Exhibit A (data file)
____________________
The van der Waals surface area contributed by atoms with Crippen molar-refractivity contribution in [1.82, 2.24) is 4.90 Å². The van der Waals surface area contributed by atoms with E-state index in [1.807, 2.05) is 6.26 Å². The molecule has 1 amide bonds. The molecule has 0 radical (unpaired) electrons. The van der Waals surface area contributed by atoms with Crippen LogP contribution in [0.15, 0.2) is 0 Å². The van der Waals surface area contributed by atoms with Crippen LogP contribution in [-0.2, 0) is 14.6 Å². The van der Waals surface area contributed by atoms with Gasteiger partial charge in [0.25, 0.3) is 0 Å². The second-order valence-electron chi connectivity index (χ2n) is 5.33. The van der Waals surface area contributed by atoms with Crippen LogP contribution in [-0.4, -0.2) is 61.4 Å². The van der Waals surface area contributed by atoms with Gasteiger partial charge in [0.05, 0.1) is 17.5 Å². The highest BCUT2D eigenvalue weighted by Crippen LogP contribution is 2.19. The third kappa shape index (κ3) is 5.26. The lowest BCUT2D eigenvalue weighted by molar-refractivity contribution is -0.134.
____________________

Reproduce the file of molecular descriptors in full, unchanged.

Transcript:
The van der Waals surface area contributed by atoms with Crippen molar-refractivity contribution in [1.82, 2.24) is 4.90 Å². The van der Waals surface area contributed by atoms with E-state index in [1.807, 2.05) is 6.26 Å². The molecule has 1 amide bonds. The molecule has 0 radical (unpaired) electrons. The van der Waals surface area contributed by atoms with Crippen LogP contribution in [0.15, 0.2) is 0 Å². The van der Waals surface area contributed by atoms with Crippen LogP contribution in [-0.2, 0) is 14.6 Å². The van der Waals surface area contributed by atoms with Gasteiger partial charge in [0.25, 0.3) is 0 Å². The second-order valence-electron chi connectivity index (χ2n) is 5.33. The van der Waals surface area contributed by atoms with Crippen LogP contribution in [-0.4, -0.2) is 61.4 Å². The van der Waals surface area contributed by atoms with Gasteiger partial charge in [0.05, 0.1) is 17.5 Å². The highest BCUT2D eigenvalue weighted by Crippen LogP contribution is 2.19. The third kappa shape index (κ3) is 5.26. The lowest BCUT2D eigenvalue weighted by molar-refractivity contribution is -0.134.